At one point, Patrice and Stallworth argue about blaxploitation and representations of black people in films and how those help or hurt the position of black Americans. Images from those films appear onscreen, not just as illustrations, but to remind the audience of characterizations from these very movies — which at times Lee leans into, tracing a line between black cinema from the 1970s to his own representation of black people in this film.

Later in the film, there’s a long discourse from Harry Belafonte, speaking to the BSU about the 1916 Waco lynching of Jesse Washington, about how the release of D.W. Griffith’s The Birth of a Nation shaped national attitudes about black people, revived the KKK, and led to horrible mutilations and deaths. Woodrow Wilson even played the film at the White House, he reminds the BSU students, and called it “history written with lightning.”

The scene is intercut with Duke and the KKK chapter watching The Birth of a Nation, hooting and fist-pumping like they’re at a sporting event cheering on their heroes, which, in fact, they are. But it’s Wilson’s quotation that hangs in the air.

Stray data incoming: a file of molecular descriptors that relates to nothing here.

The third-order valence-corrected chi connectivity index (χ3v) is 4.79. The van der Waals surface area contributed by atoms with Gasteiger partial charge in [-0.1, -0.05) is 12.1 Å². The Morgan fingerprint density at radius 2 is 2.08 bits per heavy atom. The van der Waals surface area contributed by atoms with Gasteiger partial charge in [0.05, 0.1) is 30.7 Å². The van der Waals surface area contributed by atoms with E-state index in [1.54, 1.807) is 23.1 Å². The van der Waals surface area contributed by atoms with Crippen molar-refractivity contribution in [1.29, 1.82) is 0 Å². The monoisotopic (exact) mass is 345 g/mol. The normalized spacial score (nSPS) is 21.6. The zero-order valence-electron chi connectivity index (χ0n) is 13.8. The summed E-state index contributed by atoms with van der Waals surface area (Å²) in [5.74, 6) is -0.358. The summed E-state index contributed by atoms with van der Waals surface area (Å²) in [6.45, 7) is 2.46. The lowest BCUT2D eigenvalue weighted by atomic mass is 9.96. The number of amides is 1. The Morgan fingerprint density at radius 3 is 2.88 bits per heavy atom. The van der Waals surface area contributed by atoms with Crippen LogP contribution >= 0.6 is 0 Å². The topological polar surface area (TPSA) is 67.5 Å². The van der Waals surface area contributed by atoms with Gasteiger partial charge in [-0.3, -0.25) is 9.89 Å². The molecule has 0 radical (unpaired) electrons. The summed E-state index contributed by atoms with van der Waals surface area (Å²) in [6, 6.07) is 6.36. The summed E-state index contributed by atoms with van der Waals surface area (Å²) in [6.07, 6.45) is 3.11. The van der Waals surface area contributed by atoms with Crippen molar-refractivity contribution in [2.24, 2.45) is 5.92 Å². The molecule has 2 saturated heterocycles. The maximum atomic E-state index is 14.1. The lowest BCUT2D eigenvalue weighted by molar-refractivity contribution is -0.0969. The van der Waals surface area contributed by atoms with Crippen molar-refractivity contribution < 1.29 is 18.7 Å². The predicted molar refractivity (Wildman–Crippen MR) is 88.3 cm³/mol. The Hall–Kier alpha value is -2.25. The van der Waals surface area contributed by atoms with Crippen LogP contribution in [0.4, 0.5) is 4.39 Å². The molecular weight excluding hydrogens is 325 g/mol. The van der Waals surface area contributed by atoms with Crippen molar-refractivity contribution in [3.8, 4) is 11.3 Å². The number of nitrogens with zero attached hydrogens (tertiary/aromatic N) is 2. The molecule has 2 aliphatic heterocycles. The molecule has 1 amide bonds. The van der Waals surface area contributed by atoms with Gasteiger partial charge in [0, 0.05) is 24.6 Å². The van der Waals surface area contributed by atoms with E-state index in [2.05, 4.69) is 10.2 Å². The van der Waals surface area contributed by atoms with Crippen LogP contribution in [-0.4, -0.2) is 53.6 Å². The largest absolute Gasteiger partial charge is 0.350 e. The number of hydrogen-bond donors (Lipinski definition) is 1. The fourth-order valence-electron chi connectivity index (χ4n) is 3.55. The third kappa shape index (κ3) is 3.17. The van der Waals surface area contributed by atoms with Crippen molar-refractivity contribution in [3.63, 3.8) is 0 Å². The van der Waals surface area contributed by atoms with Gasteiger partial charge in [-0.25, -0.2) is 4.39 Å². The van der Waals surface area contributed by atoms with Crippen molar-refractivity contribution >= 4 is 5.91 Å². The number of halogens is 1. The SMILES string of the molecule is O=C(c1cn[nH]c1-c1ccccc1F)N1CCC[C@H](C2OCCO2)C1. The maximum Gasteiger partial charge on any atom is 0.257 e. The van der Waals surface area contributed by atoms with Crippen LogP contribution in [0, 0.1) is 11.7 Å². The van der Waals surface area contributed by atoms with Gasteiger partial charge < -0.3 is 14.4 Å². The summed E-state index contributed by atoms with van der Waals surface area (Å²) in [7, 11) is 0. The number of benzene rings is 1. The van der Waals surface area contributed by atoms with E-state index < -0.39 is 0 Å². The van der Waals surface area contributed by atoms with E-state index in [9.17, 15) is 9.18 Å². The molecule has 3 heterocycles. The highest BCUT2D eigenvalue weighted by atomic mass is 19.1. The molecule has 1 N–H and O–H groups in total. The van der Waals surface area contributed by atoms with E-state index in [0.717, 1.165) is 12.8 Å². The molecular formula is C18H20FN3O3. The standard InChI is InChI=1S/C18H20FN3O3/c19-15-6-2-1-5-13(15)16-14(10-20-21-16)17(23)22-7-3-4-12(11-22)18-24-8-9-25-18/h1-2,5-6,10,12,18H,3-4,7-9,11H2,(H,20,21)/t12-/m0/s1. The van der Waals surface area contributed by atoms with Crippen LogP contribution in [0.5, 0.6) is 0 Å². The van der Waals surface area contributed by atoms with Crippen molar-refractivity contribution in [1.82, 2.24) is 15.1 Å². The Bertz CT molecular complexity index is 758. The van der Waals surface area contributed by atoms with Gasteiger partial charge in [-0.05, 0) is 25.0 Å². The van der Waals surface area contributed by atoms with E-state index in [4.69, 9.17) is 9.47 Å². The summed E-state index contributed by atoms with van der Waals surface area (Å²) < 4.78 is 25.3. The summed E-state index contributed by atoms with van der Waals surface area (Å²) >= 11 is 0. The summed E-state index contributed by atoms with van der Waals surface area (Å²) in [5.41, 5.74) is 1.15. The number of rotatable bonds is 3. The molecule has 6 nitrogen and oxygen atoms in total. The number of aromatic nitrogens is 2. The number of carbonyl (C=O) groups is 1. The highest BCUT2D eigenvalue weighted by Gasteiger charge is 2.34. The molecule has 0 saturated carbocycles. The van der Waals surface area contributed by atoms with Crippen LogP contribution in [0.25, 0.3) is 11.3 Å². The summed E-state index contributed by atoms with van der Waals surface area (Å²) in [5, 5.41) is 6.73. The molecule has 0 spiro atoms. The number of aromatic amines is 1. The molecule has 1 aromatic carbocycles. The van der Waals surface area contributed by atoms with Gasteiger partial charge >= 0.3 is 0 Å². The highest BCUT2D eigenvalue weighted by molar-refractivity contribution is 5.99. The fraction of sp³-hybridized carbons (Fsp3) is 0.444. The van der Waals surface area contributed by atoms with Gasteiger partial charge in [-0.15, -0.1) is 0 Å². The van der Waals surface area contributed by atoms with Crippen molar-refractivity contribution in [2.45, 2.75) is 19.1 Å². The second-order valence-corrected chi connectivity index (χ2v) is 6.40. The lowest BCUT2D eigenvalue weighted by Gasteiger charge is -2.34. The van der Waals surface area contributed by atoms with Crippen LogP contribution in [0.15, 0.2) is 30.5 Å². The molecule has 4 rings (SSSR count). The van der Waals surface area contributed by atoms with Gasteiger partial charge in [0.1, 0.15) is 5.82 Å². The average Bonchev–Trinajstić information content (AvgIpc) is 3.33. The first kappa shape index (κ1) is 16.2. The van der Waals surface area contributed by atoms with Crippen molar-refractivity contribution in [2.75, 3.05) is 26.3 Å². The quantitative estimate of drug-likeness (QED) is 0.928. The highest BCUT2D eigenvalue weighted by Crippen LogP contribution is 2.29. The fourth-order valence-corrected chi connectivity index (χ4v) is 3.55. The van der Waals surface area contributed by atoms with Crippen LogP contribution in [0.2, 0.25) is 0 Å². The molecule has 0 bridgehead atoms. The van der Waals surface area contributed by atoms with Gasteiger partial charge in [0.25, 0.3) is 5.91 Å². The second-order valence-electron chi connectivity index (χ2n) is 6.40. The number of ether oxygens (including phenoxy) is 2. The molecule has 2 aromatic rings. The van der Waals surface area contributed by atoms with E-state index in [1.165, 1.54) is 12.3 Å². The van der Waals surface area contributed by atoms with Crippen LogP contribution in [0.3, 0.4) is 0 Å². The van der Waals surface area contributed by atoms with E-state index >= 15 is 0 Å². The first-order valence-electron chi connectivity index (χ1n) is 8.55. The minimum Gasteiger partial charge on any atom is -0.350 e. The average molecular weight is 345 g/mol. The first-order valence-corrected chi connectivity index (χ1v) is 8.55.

Cinema has powerfully shaped American notions about race, creating and fostering stereotypes that bleed off the screen and into policymaking, onto the campaign stage, and into the voting booth. The film’s take on the influence of The Birth of a Nation is not exaggerated. Coupled with the discussion of blaxploitation films and black heroes, it’s powerful.

Because this is all happening on a movie screen, there was a great opportunity for BlacKkKlansman to unsettle those in its audience who are cinephiles, as well as more casual moviegoers — the film is more accessible than many of Lee’s more recent offerings — by reminding them that it’s not just obviously racist movies with obviously racist aims that are at fault. There’s a host of reasons that images are powerful, but when we participate in them uncritically, they can cause real damage to real lives. A film that traffics in depiction of stereotypes contains the rich possibility of exploring that with its audience, showing how they, too, are culpable.

Instead, the film settles for taking pot shots at Trump, whom everyone seeing the movie likely already finds odious and dangerous, and at the KKK, which you’d have to be totally oblivious to disregard in 2018. It’s not wrong. It’s just so obvious that it leaves room for a ponderously predictable net effect. BlacKkKlansman reinforces what we’re already angry about. And it makes us feel glad that we, at least, see through the pathetic lies.

BlacKkKlansman premiered at the Cannes Film Festival in May and opens in the US on August 10, one year after the white supremacist march in Charlottesville.